- A Fun and Fluffy Study Break In Lister Hill
- The Grand Budapest Hotel
- First African-American faculty member speaks at UAB
- UAB Relay for Life All-Night Event on the Green Starts Friday
- The Nile Project to be in residence at UAB’s Alys Stephens Center in 2015
- Libertarian Gary Johnson joins Tuesday panel for Earth Month
- Jalapeno Popper Pull Apart Bread
- Women’s Softball vs Tulsa a rain victim
- UAB, UAH student groups to host sustainability debate
- Captain America: The Winter Soldier
- UAB Celebrates Earth Month
- Cellular Stress May Prevent Alzheimer’s Disease
- Blazers Defeat Gamecocks
- Study War No More
- 2014-2015 UAB USGA General Election Results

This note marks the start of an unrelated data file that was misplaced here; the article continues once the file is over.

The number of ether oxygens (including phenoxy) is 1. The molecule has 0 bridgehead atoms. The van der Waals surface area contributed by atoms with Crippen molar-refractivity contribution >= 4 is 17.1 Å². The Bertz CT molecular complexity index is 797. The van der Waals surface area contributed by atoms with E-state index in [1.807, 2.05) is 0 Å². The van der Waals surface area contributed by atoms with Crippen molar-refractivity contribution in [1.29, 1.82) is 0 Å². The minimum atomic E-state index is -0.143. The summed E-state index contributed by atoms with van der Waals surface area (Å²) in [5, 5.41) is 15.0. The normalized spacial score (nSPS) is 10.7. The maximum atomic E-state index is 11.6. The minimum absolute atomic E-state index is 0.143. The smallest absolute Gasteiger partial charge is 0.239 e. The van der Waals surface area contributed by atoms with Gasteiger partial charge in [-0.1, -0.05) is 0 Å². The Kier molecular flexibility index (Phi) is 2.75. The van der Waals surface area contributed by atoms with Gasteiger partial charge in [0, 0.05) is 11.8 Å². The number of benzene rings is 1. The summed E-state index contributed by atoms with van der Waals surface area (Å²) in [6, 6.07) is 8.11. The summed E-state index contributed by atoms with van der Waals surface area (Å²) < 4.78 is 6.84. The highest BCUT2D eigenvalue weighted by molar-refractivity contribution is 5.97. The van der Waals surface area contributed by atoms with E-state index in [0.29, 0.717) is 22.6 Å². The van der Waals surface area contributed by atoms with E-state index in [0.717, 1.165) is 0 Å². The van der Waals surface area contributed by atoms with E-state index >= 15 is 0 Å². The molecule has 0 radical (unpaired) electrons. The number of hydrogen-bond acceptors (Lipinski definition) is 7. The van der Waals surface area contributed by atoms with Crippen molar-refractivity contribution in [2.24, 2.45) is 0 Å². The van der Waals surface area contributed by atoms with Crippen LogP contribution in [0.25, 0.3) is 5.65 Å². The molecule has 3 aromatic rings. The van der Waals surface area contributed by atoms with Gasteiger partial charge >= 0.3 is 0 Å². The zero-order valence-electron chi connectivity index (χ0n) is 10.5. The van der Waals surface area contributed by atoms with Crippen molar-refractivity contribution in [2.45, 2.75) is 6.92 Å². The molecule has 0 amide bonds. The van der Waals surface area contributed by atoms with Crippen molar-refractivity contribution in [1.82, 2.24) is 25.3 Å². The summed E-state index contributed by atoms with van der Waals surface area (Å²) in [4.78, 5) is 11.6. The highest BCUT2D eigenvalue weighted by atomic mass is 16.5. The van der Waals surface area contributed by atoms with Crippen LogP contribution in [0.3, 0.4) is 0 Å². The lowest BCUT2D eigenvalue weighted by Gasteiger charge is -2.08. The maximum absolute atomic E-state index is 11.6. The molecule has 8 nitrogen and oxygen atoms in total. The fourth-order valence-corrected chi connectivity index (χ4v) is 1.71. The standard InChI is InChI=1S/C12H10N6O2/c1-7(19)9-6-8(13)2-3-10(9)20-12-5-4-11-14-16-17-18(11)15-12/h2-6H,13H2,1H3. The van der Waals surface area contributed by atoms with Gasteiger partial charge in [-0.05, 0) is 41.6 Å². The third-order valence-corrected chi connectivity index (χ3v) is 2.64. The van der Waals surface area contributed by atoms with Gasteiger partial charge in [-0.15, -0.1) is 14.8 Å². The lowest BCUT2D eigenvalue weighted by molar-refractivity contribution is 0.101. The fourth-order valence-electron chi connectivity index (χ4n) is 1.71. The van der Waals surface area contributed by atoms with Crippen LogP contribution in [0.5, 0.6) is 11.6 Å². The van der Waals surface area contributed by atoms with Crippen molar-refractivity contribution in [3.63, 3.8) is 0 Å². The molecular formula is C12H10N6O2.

The Hobbit: The Desolation of Smaug
The latest installment of the ongoing “Hobbit” franchise, this was the one I was essentially most looking forward to, more or less, as it was likely the one involving the gang’s showdown with the titular dragon, Smaug, which was indeed the case. Granted, if you know the book, you know there’s still a big end battle on the way, which I’ve no doubt will be suitably spectacular, but by God, I wanted some dragon, and I got it here, and voiced by Sherlock/Khan himself, Benedict Cumberbatch, no less.
Pretty awesome stuff, to be sure, and the dragon itself is quite the achievement. Basically, it’s the “Dragonheart” dragon taken to the next level, and I definitely mean that as a compliment. I saw this in the much-debated “high-frame rate” version, my first using this technology. It definitely takes some getting used to, and there were times it took me completely out of the movie, if I’m being honest. It has an oddly artificial feel to it, which I realize is a weird thing to say about a series of films so heavily reliant on CGI and the like, but I’m not sure how else to describe it.